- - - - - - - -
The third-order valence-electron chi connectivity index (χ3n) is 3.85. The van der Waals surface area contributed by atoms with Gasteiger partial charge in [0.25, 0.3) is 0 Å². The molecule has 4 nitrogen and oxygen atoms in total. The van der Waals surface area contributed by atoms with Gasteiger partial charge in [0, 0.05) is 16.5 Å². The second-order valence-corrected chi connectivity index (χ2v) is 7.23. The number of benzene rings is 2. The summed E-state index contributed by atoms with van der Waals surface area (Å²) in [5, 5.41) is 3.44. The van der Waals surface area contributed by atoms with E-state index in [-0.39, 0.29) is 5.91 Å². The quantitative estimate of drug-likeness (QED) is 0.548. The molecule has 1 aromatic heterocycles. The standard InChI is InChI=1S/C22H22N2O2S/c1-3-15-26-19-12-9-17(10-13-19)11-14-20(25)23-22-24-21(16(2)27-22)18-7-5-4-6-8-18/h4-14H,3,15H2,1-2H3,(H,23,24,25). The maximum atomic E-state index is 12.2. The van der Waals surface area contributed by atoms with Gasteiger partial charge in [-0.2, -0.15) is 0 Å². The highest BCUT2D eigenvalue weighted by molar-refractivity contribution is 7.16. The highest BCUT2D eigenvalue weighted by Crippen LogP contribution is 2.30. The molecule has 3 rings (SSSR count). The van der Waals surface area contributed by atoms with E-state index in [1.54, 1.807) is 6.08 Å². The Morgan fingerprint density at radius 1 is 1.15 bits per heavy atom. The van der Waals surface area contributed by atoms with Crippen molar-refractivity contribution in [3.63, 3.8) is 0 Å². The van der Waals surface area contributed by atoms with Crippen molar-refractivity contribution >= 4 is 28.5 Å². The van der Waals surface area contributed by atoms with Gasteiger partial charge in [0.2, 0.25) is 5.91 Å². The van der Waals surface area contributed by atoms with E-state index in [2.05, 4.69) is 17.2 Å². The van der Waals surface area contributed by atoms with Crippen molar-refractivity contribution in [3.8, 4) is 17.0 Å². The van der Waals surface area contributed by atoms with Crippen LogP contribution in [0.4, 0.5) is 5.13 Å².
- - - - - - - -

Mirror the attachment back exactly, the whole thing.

The third-order valence-electron chi connectivity index (χ3n) is 3.85. The van der Waals surface area contributed by atoms with Gasteiger partial charge in [0.25, 0.3) is 0 Å². The molecule has 4 nitrogen and oxygen atoms in total. The van der Waals surface area contributed by atoms with Gasteiger partial charge in [0, 0.05) is 16.5 Å². The second-order valence-corrected chi connectivity index (χ2v) is 7.23. The number of benzene rings is 2. The summed E-state index contributed by atoms with van der Waals surface area (Å²) in [5, 5.41) is 3.44. The van der Waals surface area contributed by atoms with E-state index in [-0.39, 0.29) is 5.91 Å². The quantitative estimate of drug-likeness (QED) is 0.548. The molecule has 1 aromatic heterocycles. The standard InChI is InChI=1S/C22H22N2O2S/c1-3-15-26-19-12-9-17(10-13-19)11-14-20(25)23-22-24-21(16(2)27-22)18-7-5-4-6-8-18/h4-14H,3,15H2,1-2H3,(H,23,24,25). The maximum atomic E-state index is 12.2. The van der Waals surface area contributed by atoms with Gasteiger partial charge in [-0.2, -0.15) is 0 Å². The highest BCUT2D eigenvalue weighted by molar-refractivity contribution is 7.16. The highest BCUT2D eigenvalue weighted by Crippen LogP contribution is 2.30. The molecule has 3 rings (SSSR count). The van der Waals surface area contributed by atoms with E-state index in [1.54, 1.807) is 6.08 Å². The Morgan fingerprint density at radius 1 is 1.15 bits per heavy atom. The van der Waals surface area contributed by atoms with Crippen molar-refractivity contribution in [3.63, 3.8) is 0 Å². The van der Waals surface area contributed by atoms with Crippen molar-refractivity contribution >= 4 is 28.5 Å². The van der Waals surface area contributed by atoms with Gasteiger partial charge in [0.2, 0.25) is 5.91 Å². The van der Waals surface area contributed by atoms with E-state index in [2.05, 4.69) is 17.2 Å². The van der Waals surface area contributed by atoms with Crippen molar-refractivity contribution in [3.8, 4) is 17.0 Å². The van der Waals surface area contributed by atoms with Crippen LogP contribution in [0.4, 0.5) is 5.13 Å².